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ICC Judges OK Trial for Alleged Islamic Extremist from Mali

FILE - Malian Islamist militant Al Hassan Ag Abdoul Aziz Ag Mohamed Ag Mahmoud sits in the courtroom of the International Criminal Court during his trial at the Hague, the Netherlands, July 8, 2019.

International Criminal Court judges on Wednesday rejected an appeal by an alleged Islamic extremist from Mali who argued that the charges against him were not serious enough to merit standing trial at the global court.

The decision clears the way for the trial of Al Hassan Ag Abdoul Aziz Ag Mohamed Ag Mahmoud to start later this year for alleged war crimes and crimes against humanity in Timbuktu, including torture, rape and persecution.

Prosecutors allege Al Hassan was responsible for the torture and mistreatment of the people in the ancient Sahara Desert city from April 2012 until January 2013 while it was occupied and ruled by Islamic extremists.

Al Hassan allegedly was a key member of Ansar Dine, an Islamic extremist group with links to al-Qaida that held power in northern Mali at the time. Prosecutors say Ansar Dine imposed a brutal regime on Timbuktu residents including public floggings, amputations and forced marriages.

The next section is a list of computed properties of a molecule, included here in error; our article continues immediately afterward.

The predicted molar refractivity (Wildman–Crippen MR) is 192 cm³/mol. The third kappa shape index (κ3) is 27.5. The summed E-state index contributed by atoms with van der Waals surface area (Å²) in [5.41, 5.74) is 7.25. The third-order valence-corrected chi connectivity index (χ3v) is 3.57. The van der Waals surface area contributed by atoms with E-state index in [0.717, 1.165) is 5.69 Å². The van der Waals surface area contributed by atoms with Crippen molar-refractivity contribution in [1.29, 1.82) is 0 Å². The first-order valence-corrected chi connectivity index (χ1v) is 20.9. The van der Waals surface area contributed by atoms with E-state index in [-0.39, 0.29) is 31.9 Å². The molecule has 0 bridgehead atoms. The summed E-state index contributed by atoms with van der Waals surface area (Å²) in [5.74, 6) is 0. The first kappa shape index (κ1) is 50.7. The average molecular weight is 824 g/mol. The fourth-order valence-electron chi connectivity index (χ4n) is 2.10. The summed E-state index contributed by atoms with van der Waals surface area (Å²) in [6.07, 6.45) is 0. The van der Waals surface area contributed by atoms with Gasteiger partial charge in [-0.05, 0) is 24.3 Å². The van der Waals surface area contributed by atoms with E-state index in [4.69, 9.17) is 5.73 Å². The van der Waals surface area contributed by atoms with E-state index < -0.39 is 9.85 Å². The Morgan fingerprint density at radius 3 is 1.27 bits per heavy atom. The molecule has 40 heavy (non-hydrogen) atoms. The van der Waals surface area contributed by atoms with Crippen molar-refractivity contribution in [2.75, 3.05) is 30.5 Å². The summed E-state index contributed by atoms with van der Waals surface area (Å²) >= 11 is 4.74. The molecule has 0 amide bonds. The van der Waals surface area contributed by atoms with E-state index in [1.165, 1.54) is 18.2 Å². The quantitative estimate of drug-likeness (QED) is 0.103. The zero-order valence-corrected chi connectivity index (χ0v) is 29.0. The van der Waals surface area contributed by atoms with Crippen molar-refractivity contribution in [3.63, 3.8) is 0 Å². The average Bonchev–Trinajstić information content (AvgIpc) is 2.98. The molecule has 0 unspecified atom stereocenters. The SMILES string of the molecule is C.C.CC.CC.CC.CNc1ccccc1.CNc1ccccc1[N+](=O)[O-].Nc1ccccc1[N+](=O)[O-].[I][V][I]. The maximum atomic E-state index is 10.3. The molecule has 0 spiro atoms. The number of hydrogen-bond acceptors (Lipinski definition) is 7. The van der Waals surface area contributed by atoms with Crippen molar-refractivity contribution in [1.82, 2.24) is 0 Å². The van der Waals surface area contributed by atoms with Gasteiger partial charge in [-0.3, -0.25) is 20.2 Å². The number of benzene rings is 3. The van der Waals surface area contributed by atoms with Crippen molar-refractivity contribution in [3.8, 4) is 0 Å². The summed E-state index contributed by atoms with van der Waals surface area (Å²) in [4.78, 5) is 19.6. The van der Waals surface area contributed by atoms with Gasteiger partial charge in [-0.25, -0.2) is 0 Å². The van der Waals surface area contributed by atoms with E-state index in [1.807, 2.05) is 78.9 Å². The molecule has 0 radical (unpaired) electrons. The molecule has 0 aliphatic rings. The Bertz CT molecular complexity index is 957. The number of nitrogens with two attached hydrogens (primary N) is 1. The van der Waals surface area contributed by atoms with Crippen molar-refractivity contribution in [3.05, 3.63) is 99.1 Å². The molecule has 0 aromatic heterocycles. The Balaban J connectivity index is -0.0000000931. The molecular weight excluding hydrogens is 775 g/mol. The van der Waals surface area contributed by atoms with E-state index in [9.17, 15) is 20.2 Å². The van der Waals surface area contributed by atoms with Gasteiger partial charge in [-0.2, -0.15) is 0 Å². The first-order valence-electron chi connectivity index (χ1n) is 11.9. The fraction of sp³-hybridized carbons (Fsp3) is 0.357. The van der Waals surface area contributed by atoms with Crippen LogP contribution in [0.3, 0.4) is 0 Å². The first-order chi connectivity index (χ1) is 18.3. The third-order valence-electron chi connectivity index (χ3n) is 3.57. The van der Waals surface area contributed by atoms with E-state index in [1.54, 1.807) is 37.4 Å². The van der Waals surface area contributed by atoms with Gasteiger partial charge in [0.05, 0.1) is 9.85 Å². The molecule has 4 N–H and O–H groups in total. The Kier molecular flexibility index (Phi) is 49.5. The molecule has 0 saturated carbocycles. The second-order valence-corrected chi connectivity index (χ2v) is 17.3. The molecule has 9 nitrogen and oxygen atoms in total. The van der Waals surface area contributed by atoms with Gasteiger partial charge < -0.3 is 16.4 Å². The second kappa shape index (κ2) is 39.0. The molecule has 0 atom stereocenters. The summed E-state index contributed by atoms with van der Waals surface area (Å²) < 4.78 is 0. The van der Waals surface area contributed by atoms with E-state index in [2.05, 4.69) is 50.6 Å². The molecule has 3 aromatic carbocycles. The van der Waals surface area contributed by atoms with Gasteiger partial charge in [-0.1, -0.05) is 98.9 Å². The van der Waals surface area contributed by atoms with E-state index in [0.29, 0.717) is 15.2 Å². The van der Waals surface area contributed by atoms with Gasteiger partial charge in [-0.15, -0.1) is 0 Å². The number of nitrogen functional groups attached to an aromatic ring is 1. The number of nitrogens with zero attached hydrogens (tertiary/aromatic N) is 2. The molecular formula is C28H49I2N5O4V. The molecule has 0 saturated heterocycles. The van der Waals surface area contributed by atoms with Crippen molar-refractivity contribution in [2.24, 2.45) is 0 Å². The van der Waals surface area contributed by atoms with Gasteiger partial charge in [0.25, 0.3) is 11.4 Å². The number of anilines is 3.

At a hearing last year, the court's Prosecutor Fatou Bensouda told judges Al Hassan was the de facto chief of the Islamic police and "played an essential and undeniable role in the system of persecution established by the armed groups throughout the period of occupation of Timbuktu."

His trial is scheduled to start July 14.

Set up in 2002, the ICC is a court of last resort established to prosecute grave crimes when local authorities cannot or will not take legal action.